attributes.requiresAuthentication = true;

  .then(attributes => {...});

Note that saveDoc replaces the entire document. To change fields without having to retrieve the document, use updateDoc:

db.test_attributes.updateDoc(1, {
  requiresAuthentication: false
}).then(attributes => {...});

updateDoc, like saveDoc, returns the current version of the entire document. updateDoc can also perform bulk operations with a criteria object and a changes object, just like the relational update:

  web: true
}, {
  browser: 'Chrome'
}).then(changedAttributesDocs => {...});

When used with a criteria object, updateDoc returns an array containing all updated documents.

Arbitrary Queries

Last but not least: sometimes you just need to write some SQL. Alice's and Bob's passwords are both stored as plain text, because we were originally more focused on getting up and running than we were on doing things right. Now it's time to rectify this, especially since we've started adding new users through a system that hashes and salts passwords with a hash database function and our application login expects passwords to be hashed. So we need to ensure that all our users have hashed passwords, which we can do with an ad-hoc query in the REPL:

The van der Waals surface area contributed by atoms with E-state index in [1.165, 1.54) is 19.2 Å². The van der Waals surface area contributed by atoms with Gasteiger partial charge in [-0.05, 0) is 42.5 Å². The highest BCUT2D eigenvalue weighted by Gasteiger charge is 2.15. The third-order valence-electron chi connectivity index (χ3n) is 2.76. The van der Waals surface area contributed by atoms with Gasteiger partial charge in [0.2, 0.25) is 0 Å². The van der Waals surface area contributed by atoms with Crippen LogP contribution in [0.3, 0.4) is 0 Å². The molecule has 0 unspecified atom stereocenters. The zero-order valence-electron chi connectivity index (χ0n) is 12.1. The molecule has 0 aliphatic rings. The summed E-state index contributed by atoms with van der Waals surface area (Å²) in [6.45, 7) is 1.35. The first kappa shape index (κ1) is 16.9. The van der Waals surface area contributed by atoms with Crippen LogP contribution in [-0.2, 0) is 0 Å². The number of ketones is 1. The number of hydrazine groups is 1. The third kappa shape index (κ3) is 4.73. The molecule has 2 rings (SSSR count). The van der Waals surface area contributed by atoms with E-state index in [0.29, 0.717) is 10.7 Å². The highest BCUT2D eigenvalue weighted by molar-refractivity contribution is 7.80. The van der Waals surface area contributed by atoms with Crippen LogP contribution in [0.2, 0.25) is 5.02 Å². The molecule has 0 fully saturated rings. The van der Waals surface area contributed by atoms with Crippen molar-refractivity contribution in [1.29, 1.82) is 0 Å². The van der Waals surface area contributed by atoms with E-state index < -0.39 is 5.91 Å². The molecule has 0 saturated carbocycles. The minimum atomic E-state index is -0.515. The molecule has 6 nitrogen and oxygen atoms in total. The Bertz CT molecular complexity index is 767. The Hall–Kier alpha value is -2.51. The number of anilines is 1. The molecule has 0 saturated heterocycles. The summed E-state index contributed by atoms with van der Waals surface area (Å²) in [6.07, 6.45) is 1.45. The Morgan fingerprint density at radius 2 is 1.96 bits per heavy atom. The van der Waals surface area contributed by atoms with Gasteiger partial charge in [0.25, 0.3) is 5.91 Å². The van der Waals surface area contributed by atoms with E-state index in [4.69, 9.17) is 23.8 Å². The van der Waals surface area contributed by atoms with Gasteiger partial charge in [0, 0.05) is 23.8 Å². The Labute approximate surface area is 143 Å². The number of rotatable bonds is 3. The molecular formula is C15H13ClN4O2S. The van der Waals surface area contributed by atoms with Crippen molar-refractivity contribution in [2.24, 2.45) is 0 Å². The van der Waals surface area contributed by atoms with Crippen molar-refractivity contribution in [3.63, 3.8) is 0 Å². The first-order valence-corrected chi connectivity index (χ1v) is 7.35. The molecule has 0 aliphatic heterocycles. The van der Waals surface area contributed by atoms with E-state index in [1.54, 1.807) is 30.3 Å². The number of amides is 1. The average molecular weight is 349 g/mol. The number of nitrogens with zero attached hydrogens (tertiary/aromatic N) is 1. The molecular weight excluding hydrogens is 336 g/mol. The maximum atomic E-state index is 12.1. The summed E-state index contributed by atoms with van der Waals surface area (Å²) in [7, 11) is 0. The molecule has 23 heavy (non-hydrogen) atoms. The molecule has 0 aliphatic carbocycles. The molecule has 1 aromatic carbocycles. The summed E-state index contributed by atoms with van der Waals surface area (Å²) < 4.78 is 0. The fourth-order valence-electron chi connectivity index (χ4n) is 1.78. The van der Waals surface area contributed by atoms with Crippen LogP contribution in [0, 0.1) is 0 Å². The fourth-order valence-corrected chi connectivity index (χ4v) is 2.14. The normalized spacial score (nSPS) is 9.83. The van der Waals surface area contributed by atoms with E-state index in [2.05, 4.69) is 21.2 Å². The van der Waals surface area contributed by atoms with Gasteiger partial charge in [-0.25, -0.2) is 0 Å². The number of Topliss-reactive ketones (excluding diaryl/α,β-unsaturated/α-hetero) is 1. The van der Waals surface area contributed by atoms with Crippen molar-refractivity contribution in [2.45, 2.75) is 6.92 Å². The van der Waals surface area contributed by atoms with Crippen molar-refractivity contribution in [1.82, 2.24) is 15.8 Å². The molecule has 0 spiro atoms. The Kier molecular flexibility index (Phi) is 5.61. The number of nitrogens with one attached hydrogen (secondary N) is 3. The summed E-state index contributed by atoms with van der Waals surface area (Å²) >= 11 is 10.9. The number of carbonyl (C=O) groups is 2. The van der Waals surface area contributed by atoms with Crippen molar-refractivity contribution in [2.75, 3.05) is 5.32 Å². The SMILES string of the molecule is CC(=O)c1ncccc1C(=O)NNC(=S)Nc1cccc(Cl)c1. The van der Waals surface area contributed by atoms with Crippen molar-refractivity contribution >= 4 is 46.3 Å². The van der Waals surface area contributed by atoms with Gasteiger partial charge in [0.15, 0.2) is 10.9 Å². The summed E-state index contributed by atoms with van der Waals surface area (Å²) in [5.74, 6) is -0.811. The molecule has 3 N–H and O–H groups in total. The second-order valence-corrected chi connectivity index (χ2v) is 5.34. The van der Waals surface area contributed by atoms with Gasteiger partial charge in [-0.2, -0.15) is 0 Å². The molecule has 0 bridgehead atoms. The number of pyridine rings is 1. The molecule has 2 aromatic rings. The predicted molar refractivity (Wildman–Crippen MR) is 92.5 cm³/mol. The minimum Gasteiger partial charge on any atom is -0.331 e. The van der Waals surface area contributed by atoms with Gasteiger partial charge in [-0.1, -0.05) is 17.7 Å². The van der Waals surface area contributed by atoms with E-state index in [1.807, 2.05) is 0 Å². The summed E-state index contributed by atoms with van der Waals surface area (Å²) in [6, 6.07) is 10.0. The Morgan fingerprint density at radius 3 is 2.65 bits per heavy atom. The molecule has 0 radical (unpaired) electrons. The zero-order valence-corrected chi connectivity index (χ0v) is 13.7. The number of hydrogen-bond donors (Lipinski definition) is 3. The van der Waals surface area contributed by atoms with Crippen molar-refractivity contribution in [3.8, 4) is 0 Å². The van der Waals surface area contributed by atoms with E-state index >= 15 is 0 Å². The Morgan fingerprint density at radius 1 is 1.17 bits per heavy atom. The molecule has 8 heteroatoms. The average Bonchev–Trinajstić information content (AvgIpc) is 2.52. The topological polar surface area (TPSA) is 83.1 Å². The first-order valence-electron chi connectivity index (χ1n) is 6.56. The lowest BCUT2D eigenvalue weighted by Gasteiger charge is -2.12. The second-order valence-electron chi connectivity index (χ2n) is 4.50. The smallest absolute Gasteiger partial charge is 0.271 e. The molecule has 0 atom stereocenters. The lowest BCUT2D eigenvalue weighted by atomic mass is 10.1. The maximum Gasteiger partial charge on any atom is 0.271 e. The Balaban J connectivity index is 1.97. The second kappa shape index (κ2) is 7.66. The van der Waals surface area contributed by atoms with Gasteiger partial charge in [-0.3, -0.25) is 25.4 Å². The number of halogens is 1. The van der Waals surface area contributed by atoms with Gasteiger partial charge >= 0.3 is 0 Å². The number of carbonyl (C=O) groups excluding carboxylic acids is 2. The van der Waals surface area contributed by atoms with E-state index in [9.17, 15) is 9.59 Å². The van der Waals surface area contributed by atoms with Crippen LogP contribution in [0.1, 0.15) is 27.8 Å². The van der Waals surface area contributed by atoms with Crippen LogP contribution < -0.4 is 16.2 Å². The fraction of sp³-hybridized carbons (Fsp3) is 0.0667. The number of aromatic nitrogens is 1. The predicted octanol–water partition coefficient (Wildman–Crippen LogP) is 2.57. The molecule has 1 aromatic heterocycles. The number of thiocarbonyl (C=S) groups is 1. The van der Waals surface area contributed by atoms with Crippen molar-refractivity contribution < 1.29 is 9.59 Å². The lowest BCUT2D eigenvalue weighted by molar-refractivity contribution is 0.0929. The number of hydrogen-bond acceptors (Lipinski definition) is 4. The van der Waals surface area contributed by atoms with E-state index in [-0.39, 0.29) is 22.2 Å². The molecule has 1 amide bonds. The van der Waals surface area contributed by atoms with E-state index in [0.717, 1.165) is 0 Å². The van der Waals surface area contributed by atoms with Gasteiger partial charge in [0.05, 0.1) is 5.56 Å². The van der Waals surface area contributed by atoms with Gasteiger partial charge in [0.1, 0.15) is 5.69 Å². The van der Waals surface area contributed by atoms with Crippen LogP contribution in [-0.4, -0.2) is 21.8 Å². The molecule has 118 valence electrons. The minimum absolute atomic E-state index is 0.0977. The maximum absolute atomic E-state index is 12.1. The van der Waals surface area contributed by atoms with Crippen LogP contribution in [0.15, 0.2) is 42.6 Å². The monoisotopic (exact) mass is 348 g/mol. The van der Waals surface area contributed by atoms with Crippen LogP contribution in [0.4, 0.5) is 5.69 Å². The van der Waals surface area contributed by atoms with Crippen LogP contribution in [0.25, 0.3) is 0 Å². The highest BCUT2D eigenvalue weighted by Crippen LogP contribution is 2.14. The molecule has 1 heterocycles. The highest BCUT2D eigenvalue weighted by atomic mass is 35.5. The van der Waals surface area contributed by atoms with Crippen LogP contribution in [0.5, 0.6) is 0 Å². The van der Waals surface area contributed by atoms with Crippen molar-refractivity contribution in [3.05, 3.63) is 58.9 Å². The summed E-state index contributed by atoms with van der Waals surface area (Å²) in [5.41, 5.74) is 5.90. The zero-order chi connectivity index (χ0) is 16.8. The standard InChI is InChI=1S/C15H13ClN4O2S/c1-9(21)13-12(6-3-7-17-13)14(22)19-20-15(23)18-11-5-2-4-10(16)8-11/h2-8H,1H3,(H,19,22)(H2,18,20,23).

'update users set password = hash(password) where id < $1 returning *',
).then(users => {...});

The value returned is an array of rows, assuming the query returns anything. query is most useful for one-offs like this, or for testing when you don't want to have to reload the database API to get changes to a script file. Once the query is ready for regular use, though, it's best to put it in a file in your scripts directory so you have all your scripts in a central location.